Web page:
Sunday, July 29, 2007

Republicans: "We're losing the youth! Quick, quash the YouTube debate!"

Image from KCRG.com

Seems young folks are turning away from the Republican party in a pretty big way. Given this reality, one would think Republicans would jump at the chance to engage young voters by having a YouTube sponsored debate like the one the Democrats had. But it look like it might not happen:

NYT:
The Republican CNN-YouTube debate, scheduled for Sept. 17 in Florida, may move to another date, given reservations that some of the presidential candidates have expressed about both the date and the format.
Xinhuanet.com (why does China's official news agency often come up first in Google searches about American politics?):
Four days after the Democratic presidential debate hosted by CNN/YouTube.com, only two of the nine Republican presidential candidates have agreed to participate in a similar debate for their party on Sept. 17.

Republican Senator John McCain of Arizona and congressman Ron Paul of Texas are the only two that have agreed to take part in the debate, co-hosted by the Republican Party of Florida, according to a report published by The Washington Post Friday.

"Aside from those two candidates, we haven't heard from anyone else," said Sam Feist of CNN, which is co-sponsoring the debate with YouTube, the popular video-sharing site.

Melissa Ryan on MyDD:
It looks like the GOP YouTube debate is a bust. The partisan Democrat in me is of course happy see see the GOP show it's true colors. Is anyone surprised that most of the Republican field fears having to answer questions submitted by ordinary Americans? But I also crave opportunities to get people reengaged in the political process, no matter what their affiliation. For that reason I'm disappointed that the Republican debate may not happen.
Bwhahaha! Recipe for becoming a minority party:
  1. Alienate minorities by leaving them to die (Katrina) and demonizing them relentlessly (immigration).
  2. Turn off the next generation of voters by failing to understand new media (YouTube), and whipping up furor about issues that young folk think about completely differently (gay marriage).
  3. Staunchly stand by George Bush as it becomes abundantly clear that he is a hideously bad president.
  4. General awfulness in so many areas (Fiscal Policy, Iraq, Gonzales, etc.) that your brand is tarnished for decades.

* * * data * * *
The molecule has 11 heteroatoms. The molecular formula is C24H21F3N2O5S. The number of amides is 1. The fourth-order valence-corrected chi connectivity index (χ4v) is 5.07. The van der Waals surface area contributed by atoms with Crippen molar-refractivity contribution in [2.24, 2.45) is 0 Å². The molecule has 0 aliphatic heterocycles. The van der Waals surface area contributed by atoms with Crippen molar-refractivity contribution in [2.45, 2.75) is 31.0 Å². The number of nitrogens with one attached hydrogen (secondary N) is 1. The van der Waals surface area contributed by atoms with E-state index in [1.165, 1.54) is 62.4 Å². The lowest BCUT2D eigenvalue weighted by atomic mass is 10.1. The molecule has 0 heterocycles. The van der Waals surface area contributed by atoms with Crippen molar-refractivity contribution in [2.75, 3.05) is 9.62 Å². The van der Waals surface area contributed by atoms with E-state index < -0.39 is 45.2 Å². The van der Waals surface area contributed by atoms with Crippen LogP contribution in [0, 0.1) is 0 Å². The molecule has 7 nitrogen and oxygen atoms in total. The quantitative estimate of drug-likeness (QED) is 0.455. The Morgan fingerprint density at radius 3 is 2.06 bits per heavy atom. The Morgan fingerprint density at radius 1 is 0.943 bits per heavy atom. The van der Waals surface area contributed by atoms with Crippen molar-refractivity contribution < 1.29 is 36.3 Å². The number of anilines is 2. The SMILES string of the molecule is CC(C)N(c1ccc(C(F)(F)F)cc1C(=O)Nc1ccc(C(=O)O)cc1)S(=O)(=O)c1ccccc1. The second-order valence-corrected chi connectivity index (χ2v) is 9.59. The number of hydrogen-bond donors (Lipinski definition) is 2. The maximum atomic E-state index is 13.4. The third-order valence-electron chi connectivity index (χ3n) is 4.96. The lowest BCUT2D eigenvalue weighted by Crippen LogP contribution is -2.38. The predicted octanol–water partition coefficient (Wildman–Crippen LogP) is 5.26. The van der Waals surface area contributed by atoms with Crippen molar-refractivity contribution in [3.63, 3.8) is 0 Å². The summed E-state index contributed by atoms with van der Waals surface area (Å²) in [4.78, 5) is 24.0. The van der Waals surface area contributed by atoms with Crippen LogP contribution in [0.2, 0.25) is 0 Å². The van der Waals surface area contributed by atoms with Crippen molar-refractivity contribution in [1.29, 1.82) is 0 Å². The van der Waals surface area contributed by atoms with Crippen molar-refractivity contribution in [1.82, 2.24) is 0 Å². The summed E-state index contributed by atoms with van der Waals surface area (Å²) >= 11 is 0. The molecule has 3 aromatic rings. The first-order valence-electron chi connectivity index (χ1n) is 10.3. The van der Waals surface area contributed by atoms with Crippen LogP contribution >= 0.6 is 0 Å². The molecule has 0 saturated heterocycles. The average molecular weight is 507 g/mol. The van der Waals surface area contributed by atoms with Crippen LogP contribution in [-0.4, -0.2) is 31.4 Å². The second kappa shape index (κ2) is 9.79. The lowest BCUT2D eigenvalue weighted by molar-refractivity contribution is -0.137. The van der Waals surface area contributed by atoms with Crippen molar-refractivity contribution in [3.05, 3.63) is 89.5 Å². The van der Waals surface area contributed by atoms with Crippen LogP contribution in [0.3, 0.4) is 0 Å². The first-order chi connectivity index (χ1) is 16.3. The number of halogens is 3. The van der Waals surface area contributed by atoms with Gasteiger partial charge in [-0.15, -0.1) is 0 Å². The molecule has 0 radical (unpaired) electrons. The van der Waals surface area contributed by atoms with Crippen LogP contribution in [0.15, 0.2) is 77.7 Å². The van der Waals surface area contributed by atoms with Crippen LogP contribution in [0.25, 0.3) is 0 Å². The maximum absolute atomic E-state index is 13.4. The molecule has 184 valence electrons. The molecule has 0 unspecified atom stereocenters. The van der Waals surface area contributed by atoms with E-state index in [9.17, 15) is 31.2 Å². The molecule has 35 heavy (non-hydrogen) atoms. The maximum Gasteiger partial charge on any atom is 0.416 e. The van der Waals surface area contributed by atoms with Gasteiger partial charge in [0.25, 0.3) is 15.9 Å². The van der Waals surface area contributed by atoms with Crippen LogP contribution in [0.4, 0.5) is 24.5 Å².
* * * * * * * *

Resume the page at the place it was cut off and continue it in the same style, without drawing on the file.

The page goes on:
Some right-wingers do understand the importance of the Internet. The folks at RedState are wisely asking the Republican candidates to reconsider their shunning of YouTube:

Republicans cannot write off the Internet. Thus far, the Democratic candidates have dramatically outperformed Republicans online, most alarmingly in online fundraising. We believe this is a direct result of failing to effectively engage the medium and seize the tremendous opportunity of bottom-up grassroots activism. If you approach the Internet from a position of paralyzing fear, you will be out-gunned, out-manned, and out-raised at every turn. It is fundamentally unacceptable to surrender to the Democrats on one of the most important battlefronts of this election.

And Republicans cannot write off the youth vote. A recent poll showed Democrats with a staggering 24-point advantage among 18 to 29 year old voters. Once a generation of voters is lost like this (just think of the New Deal or Reagan Generations) they are extremely difficult to get back. We are under no illusions that a YouTube debate alone can change that, but denigrating the way millions of young Americans live and communicate does not help.

(HT: Terryus commenting on MyDD) I think the Republican party as it currently exists is going to have a very hard time being empowered through "bottom-up grassroots activism". How can authoritarians really empower their base to make real decisions? What if the base wants things that big corporations don't? (Witness the paralysis on immigration reform.) It's been an enormous struggle to for "bottom-up grassroots activism" to change the Democratic party, and there's still so much to do. I think the Republican hill will be even steeper to climb.

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